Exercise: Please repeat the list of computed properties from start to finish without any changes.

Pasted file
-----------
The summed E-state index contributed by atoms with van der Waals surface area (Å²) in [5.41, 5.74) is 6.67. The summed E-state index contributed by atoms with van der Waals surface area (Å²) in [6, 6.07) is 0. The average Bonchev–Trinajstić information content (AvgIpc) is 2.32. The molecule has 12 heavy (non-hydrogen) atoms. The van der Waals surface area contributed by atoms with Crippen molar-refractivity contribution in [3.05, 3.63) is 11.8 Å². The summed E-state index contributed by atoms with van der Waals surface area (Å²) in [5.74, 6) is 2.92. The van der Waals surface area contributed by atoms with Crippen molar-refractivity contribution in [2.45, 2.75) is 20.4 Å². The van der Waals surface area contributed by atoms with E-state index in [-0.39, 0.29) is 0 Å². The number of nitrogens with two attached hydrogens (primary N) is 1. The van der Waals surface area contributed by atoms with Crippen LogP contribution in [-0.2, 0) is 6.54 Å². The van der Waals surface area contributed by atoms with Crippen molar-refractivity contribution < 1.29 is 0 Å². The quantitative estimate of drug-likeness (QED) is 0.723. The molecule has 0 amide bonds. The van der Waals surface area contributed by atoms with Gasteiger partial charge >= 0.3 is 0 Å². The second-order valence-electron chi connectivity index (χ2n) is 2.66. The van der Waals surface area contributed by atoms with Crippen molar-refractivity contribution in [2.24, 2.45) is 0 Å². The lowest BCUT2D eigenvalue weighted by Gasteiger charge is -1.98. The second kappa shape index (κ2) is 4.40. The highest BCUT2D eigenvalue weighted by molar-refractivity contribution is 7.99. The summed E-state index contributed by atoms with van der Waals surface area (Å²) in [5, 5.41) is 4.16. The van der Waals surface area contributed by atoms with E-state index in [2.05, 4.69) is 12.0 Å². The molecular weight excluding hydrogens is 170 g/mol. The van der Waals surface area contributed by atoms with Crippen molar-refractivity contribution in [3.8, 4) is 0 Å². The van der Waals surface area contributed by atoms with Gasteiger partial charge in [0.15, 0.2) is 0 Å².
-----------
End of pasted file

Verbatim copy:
The summed E-state index contributed by atoms with van der Waals surface area (Å²) in [5.41, 5.74) is 6.67. The summed E-state index contributed by atoms with van der Waals surface area (Å²) in [6, 6.07) is 0. The average Bonchev–Trinajstić information content (AvgIpc) is 2.32. The molecule has 12 heavy (non-hydrogen) atoms. The van der Waals surface area contributed by atoms with Crippen molar-refractivity contribution in [3.05, 3.63) is 11.8 Å². The summed E-state index contributed by atoms with van der Waals surface area (Å²) in [5.74, 6) is 2.92. The van der Waals surface area contributed by atoms with Crippen molar-refractivity contribution in [2.45, 2.75) is 20.4 Å². The van der Waals surface area contributed by atoms with E-state index in [-0.39, 0.29) is 0 Å². The number of nitrogens with two attached hydrogens (primary N) is 1. The van der Waals surface area contributed by atoms with Crippen LogP contribution in [-0.2, 0) is 6.54 Å². The van der Waals surface area contributed by atoms with Crippen molar-refractivity contribution < 1.29 is 0 Å². The quantitative estimate of drug-likeness (QED) is 0.723. The molecule has 0 amide bonds. The van der Waals surface area contributed by atoms with Gasteiger partial charge >= 0.3 is 0 Å². The second-order valence-electron chi connectivity index (χ2n) is 2.66. The van der Waals surface area contributed by atoms with Crippen molar-refractivity contribution in [2.24, 2.45) is 0 Å². The lowest BCUT2D eigenvalue weighted by Gasteiger charge is -1.98. The second kappa shape index (κ2) is 4.40. The highest BCUT2D eigenvalue weighted by molar-refractivity contribution is 7.99. The summed E-state index contributed by atoms with van der Waals surface area (Å²) in [5, 5.41) is 4.16. The van der Waals surface area contributed by atoms with E-state index in [2.05, 4.69) is 12.0 Å². The molecular weight excluding hydrogens is 170 g/mol. The van der Waals surface area contributed by atoms with Crippen molar-refractivity contribution in [3.8, 4) is 0 Å². The van der Waals surface area contributed by atoms with Gasteiger partial charge in [0.15, 0.2) is 0 Å².